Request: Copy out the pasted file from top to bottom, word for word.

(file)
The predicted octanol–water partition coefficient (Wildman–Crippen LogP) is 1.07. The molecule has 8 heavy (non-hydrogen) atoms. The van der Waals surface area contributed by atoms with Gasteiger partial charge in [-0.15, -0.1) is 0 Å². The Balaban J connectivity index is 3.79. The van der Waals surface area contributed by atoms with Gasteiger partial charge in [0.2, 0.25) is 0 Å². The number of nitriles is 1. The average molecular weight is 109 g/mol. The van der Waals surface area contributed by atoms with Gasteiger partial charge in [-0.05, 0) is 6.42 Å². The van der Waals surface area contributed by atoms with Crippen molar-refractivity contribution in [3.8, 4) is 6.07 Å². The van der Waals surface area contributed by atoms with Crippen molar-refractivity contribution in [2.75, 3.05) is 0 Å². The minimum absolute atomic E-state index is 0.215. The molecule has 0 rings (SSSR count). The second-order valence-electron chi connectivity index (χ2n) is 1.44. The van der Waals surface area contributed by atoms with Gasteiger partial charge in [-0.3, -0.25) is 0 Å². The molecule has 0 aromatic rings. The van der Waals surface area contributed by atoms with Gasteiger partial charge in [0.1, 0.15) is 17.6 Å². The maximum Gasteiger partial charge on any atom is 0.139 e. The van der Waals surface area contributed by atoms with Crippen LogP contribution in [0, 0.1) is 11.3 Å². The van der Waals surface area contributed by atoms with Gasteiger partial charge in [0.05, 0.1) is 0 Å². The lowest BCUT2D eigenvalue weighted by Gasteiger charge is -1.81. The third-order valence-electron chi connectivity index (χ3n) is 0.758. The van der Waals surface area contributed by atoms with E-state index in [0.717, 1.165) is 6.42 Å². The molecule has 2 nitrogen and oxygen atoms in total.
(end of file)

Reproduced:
The predicted octanol–water partition coefficient (Wildman–Crippen LogP) is 1.07. The molecule has 8 heavy (non-hydrogen) atoms. The van der Waals surface area contributed by atoms with Gasteiger partial charge in [-0.15, -0.1) is 0 Å². The Balaban J connectivity index is 3.79. The van der Waals surface area contributed by atoms with Gasteiger partial charge in [0.2, 0.25) is 0 Å². The number of nitriles is 1. The average molecular weight is 109 g/mol. The van der Waals surface area contributed by atoms with Gasteiger partial charge in [-0.05, 0) is 6.42 Å². The van der Waals surface area contributed by atoms with Crippen molar-refractivity contribution in [3.8, 4) is 6.07 Å². The van der Waals surface area contributed by atoms with Crippen molar-refractivity contribution in [2.75, 3.05) is 0 Å². The minimum absolute atomic E-state index is 0.215. The molecule has 0 rings (SSSR count). The second-order valence-electron chi connectivity index (χ2n) is 1.44. The van der Waals surface area contributed by atoms with Gasteiger partial charge in [-0.3, -0.25) is 0 Å². The molecule has 0 aromatic rings. The van der Waals surface area contributed by atoms with Gasteiger partial charge in [0.1, 0.15) is 17.6 Å². The maximum Gasteiger partial charge on any atom is 0.139 e. The van der Waals surface area contributed by atoms with Crippen LogP contribution in [0, 0.1) is 11.3 Å². The van der Waals surface area contributed by atoms with Gasteiger partial charge in [0.05, 0.1) is 0 Å². The lowest BCUT2D eigenvalue weighted by Gasteiger charge is -1.81. The third-order valence-electron chi connectivity index (χ3n) is 0.758. The van der Waals surface area contributed by atoms with E-state index in [0.717, 1.165) is 6.42 Å². The molecule has 2 nitrogen and oxygen atoms in total.